methane-producing arthropods constitutes an enormous biomass,
which can contribute significantly to atmospheric methane.
"Beaver Impoundments in Temperate Forests as Sources of
Atmospheric CO2," J.B. Yavitt (Dept. Nat. Resour., Fernow
Hall, Cornell Univ., Ithaca NY 14853), T.J. Fahey, Geophys.
Res. Lett., 21(11), 995-998, June 1, 1994.
Impoundments are significant sources of both methane and CO2.
"Clues to Ancient Methane Release," G. Wefer (Fachber.
Geowiss., Univ. Bremen, 28334 Bremen, Ger.), P.-M. Heinze, W.H.
Berger, Nature, 369(6478), 282, May 26, 1994.
Of two benthic foraminifera studied, N. auris is a
potential indicator of the presence of methane, and may
specialize in feeding on methane-oxidizing bacteria.
"Production and Transport of Methane in Oceanic Particulate
Organic Matter," D.M. Karl (Sch. Ocean & Earth Sci.
& Technol., Univ. Hawaii, Honolulu HI 96822), B.D. Tilbrook, ibid., 368(6973),
732-734, Apr. 21, 1994.
Experiments in the North Pacific Ocean reveal that methane is
probably a dissolved constituent of the interstitial fluids of
biogenic particulates, and exchanges with the water column as
particles sink. The process provides a mechanism for active
transport in the water column of an otherwise passive, dissolved
from ibid., 366(6454), Dec. 2, 1993.
"Ancient Tropical Methane," F.A. Street-Perrott
(Environ. Change Unit, Univ. Oxford, Oxford OX1 3TB, UK),
411-412. Comments on the research context of the following paper,
which provides evidence for a strong feedback between the
biosphere and climate on a timescale of centuries.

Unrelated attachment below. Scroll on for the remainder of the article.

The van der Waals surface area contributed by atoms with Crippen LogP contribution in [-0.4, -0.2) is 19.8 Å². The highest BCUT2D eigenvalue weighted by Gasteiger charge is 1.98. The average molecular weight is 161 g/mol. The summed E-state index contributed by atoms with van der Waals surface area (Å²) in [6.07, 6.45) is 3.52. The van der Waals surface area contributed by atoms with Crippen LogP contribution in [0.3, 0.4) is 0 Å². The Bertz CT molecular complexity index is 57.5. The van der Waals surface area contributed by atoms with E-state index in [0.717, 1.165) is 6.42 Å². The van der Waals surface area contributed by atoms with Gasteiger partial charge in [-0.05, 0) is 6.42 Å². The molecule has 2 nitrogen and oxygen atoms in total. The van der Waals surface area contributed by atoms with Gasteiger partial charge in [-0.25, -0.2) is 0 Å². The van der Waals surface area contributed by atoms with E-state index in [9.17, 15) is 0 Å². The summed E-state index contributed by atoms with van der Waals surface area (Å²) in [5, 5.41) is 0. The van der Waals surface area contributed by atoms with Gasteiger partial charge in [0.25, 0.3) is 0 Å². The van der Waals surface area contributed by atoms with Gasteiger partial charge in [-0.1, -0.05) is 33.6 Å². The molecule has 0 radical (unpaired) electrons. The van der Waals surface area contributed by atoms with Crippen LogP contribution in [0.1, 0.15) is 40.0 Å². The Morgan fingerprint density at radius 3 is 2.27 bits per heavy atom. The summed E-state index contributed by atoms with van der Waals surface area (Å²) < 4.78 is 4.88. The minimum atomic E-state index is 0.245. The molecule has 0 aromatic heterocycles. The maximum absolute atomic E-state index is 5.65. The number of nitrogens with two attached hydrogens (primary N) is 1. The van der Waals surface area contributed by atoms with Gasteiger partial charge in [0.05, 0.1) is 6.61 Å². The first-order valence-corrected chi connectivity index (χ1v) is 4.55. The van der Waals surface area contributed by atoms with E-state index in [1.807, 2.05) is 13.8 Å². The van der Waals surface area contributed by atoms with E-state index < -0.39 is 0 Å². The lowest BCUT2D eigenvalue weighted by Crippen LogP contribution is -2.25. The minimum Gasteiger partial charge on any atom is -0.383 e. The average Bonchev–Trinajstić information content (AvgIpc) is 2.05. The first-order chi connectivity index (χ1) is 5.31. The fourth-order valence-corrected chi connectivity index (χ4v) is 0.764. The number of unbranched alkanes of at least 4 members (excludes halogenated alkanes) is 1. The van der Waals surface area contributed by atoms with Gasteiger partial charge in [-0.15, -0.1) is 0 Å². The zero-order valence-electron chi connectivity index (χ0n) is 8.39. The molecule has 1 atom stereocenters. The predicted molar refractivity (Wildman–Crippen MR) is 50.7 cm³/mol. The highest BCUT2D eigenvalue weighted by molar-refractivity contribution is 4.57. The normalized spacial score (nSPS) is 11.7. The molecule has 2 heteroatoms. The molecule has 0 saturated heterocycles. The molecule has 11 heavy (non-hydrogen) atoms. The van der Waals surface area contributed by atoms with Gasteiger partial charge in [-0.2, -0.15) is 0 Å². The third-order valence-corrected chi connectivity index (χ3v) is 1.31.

"Synchronous Changes in Atmospheric CH4 and Greenland
Climate Between 40 and 8 kyr BP," J. Chappellaz (Lab. Glac.
& Geophys. l'Environ., BP 96, 38402 St.-Martin-d'Heres Cedex,
France), T. Blunier et al., 443-445. A high-resolution record of
atmospheric methane indicates that large changes in its
concentration during the last deglaciation correlated with
variations in Greenland climate. Variations on the hydrologic
cycle at low latitudes may be responsible for variations in both
methane and Greenland temperature during the interstadials.
"Measurements of Methane Fluxes on the Landscape Scale from
a Wetland Area in North Scotland," M.W. Gallagher (UMIST,
POB 88, Manchester M60 1QD, UK), T.W. Choularton et al., Atmos.
Environ., 28(15), 2421-2430, Aug. 1994.
"Impact of Gypsum Application on the Methane Emission from a
Wetland Rice Field," H.A.C. Denier van der Gon (Dept. Soil
Sci. & Geol., Agric. Univ., POB 37, 6700 AA Wageningen,
Neth.), H.U. Neue, Global Biogeochem. Cycles, 8(2),
127-134, June 1994.
"Seasonal Variations in Methane Flux and d13CH4 Values for
Rice Paddies in Japan and Their Implications," S.C. Tyler
(Dept. Geosci., Univ. Calif., Irvine CA 92717), G.W. Brailsford
et al., ibid., 8(1), 1-12, Mar. 1994.
"Measurement of Methane Emissions from Ruminant Livestock
Using a SF6 Tracer Technique," K. Johnson (Dept. Animal
Sci., Washington State Univ., Pullman WA 99164), M. Huyler et
al., Environ. Sci. Technol., 28(2), 359-362, Feb.
"Methane Emissions from Waterhyacinth-Infested Freshwater
Ecosystems," A. Banik (Dept. Bot., Univ. Kalyani,
Kalyani-741 235, India), Chemosphere, 27(8),
1539-1552, Aug. 1993.
Guide to Publishers
Index of Abbreviations